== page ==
June is Scoliosis Awareness Month!
Wear green during the month of June for Scoliosis Awareness Month!
Disclaimer: The content is NOT intended to be a substitute for professional medical advice, diagnosis, or treatment. Always seek the advice of your physician or other qualified health providers with any questions you may have regarding a medical condition.
What is Scoliosis?
Scoliosis is an abnormal side to side “S”- or “C”-shaped curvature of the spine.
What are the Types of Scoliosis?
Congenital scoliosis means you were born with a sideways curvature of the spine that can be twisted or rotated. Additional abnormalities include fused or missing ribs, kyphosis, lordosis, and more.
Idiopathic scoliosis is the most common form and the exact cause is unknown. The vast majority of cases occur after ten years old.
Neuromuscular scoliosis is the result of a medical condition that affects the muscles and nerves.
Kyphosis is an abnormal forward curve in the upper spine.
Lordosis is the extensive inward curvature of the spine.
What are the Most Common Symptoms of Scoliosis?
Scoliosis Awareness — Early Detection is the Key!
- The head, shoulders, and hips are tilted and not centered with the rest of the body.
- As the Cobb angle increases, the body compensates by leaning to one side.
- Difficulty breathing is the result of limited lung expansion due to increased pressure from protruding ribs and scoliosis progression.
- The arms are at unequal heights when hanging next to the body.
- Additionally, as the child bends forward, the height of the sides of the back is unequal.
How is Scoliosis Diagnosed?
According to the Scottish Rite for Children, a diagnosis for scoliosis is confirmed by taking an x-ray. The most compelling evidence is a Cobb angle (degree of curvature) > ten degrees.
What Treatment Options are Available for Scoliosis?
Generally speaking, braces are successful in children with curvatures between 25 – 40 degrees. Ultimately, surgical correction is necessary once the Cobb angle EXCEEDS 40 degrees.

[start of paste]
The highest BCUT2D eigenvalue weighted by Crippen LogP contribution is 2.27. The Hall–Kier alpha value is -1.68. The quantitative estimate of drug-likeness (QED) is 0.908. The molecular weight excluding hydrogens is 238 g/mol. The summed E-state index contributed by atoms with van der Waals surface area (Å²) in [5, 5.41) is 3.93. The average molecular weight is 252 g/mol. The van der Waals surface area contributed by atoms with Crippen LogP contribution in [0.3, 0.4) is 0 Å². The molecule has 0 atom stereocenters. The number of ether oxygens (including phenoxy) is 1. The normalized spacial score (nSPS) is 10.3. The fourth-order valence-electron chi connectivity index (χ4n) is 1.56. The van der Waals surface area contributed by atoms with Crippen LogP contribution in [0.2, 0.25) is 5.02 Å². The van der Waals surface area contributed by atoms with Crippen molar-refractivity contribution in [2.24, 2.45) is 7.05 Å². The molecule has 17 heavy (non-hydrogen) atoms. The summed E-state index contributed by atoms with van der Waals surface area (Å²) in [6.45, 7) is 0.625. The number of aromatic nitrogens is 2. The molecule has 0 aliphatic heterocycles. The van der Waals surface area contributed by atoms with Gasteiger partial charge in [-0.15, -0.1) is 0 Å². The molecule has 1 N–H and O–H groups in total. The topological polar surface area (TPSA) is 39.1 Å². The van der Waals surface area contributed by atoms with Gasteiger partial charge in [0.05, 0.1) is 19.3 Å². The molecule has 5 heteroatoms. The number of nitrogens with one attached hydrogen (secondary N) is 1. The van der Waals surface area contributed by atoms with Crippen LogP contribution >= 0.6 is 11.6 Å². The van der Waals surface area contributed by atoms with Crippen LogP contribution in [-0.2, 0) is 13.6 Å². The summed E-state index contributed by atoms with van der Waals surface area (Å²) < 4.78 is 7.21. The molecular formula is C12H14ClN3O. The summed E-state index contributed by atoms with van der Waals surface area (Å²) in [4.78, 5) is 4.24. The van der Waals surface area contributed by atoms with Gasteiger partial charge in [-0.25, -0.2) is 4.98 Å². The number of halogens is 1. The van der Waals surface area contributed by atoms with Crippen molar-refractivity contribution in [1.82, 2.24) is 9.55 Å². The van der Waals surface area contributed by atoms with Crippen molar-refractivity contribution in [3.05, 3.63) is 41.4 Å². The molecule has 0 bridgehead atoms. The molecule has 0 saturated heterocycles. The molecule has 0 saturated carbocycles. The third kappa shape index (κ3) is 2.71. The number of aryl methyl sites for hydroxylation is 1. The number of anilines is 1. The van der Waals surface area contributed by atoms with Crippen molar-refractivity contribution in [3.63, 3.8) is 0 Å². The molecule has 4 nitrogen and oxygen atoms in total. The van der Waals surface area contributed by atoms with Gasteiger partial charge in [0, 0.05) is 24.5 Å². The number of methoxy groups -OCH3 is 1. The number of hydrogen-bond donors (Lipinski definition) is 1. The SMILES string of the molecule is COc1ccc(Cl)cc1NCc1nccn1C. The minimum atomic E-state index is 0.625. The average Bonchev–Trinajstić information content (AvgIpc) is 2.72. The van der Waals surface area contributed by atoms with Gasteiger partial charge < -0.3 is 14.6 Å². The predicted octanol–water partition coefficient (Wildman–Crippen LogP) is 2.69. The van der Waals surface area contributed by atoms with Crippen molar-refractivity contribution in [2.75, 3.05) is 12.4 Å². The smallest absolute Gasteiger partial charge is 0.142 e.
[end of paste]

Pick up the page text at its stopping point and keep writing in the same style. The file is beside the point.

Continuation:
Casting works similar to a brace to control scoliosis, but it cannot be removed.
HGT is a gentle method to straighten severely compressed or curved spines throughout three to eight weeks. Additionally, a lightweight crown is attached to the skull and clipped to the pulley. In summary, adding daily weight to the traction results in naturally stretching the spine with gravity.
Traditional Growing Rods (TGR):
Traditional rods attach below and above the spinal curve.
Vertical Expandable Prosthetic Titanium Rib (VEPTR):
The Vertical Expandable Prosthetic Titanium Rib is a curved metal rod that is surgically attached to a child’s rib, spine or pelvis using hooks on both ends. VEPTR’s separate the rib and straighten the spine, allowing their lungs to grow with the child.
MAGnetic Expansion Control System (MAGEC):
The MAGnetic Expansion Control System include implantable rods that allow non-invasive expansions. However, MAGEC rods are not recommended for young children with severe or stiff spinal deformities. Ultimately, surgeons rarely perform conversion operations (removing TGR/VEPTR and exchanging with MAGEC) due to the magnetic growing rods not being strong enough.
How YOU Can Help Tenleigh’s Troops!
- Wear green and tag @Tenleigh’s Troops on Facebook!
- Always use #hashtags!
- #scoliosisstrong #bentbutbroken #scoliosisawareness #igotyourBACK #tenleighstroops #herfightisourfight #supportscoliosis #titaniumtough
- Ask us how YOU can get one of Tenleigh’s Troops shirts!
- Educate yourself and others on scoliosis.
- EMBRACE each other’s differences and SUPPORT the change!
- ADVOCATE for Scoliosis Awareness!
- Get the COMMUNITY involved and set an example for inclusion!
- Most importantly, SHARE on SOCIAL MEDIA!
ADVOCATE, EDUCATE, EMBRACE, SUPPORT, AND LOVE!HER FIGHT IS OUR FIGHT!
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